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Former Metro CFO hired by George Weston Ltd.


Food producer George Weston Ltd.  announced Tuesday it has hired Richard Dufresne as its new chief financial officer, a day after Dufresne resigned as the top finance executive at rival Metro Inc.

Dufresne joins George Weston, owner of Canada's largest chain Loblaw, after six years at Montreal-based Metro. He will step into the new role on March 26.

``Richard is a hands-on and an extremely qualified finance executive. With his extensive experience and proven track record of success as a CFO, we believe he will make a substantial contribution to the company and will be a welcome addition to our executive team,'' George Weston president Pavi Binning said in a statement.

The company had been searching for a new chief financial officer since Binning–the former CFO–was made president last July.

George Weston is due to report its fourth-quarter and year-end earnings March 1.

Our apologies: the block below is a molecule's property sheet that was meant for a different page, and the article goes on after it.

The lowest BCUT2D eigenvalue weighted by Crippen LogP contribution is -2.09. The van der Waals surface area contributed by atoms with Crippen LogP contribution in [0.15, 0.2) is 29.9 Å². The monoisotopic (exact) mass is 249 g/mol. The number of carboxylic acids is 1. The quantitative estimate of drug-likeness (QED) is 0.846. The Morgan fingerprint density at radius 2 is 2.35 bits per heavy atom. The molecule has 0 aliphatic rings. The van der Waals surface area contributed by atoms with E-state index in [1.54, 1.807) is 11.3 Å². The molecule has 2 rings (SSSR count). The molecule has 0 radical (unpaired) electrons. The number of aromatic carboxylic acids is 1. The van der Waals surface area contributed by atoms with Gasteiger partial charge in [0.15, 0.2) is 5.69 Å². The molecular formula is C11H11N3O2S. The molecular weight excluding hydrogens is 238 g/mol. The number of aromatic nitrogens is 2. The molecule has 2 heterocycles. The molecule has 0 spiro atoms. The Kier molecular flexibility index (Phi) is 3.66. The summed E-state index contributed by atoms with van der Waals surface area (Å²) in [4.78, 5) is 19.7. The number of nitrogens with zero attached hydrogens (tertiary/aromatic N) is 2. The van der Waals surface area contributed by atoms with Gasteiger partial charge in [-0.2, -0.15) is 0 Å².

In its last report in November, the baked goods and grocery giant turned in a big rise in profit that beat analyst expectations.

The Toronto-based company said net earnings attributable to shareholders soared 50 per cent to $264 million or $1.94 per share, compared with $176 million or $1.26 in the same 2010 period.

Revenue for the three months ended Oct. 8 was $10.06 billion, up from $9.8 billion in the prior-year period, which ended Oct. 9.

The increase was primarily due to improvements in the performance of its two operating segments, Weston Foods and Loblaw.

George Weston, controlled by the Weston family, is a fresh and frozen baked-goods company that owns brands like Wonder and D'Italiano breads. George Weston also owns about 63 per cent of Loblaw.

Like others in the food business, George Weston Ltd. has been facing increases in raw material and others costs and started charging 3.5 per cent more last spring.

In the first half of 2012, higher commodity and input costs are expected to continue to put pressure on operating margins, indicating that further price increases may be in the offing.

Economists have estimated Canadians will be paying between five and seven per cent more for groceries on average by the end of the year, due to poor crops around the world, more farmers selling their corn for ethanol fuel rather than food and the effect of the economic recovery driving prices higher.

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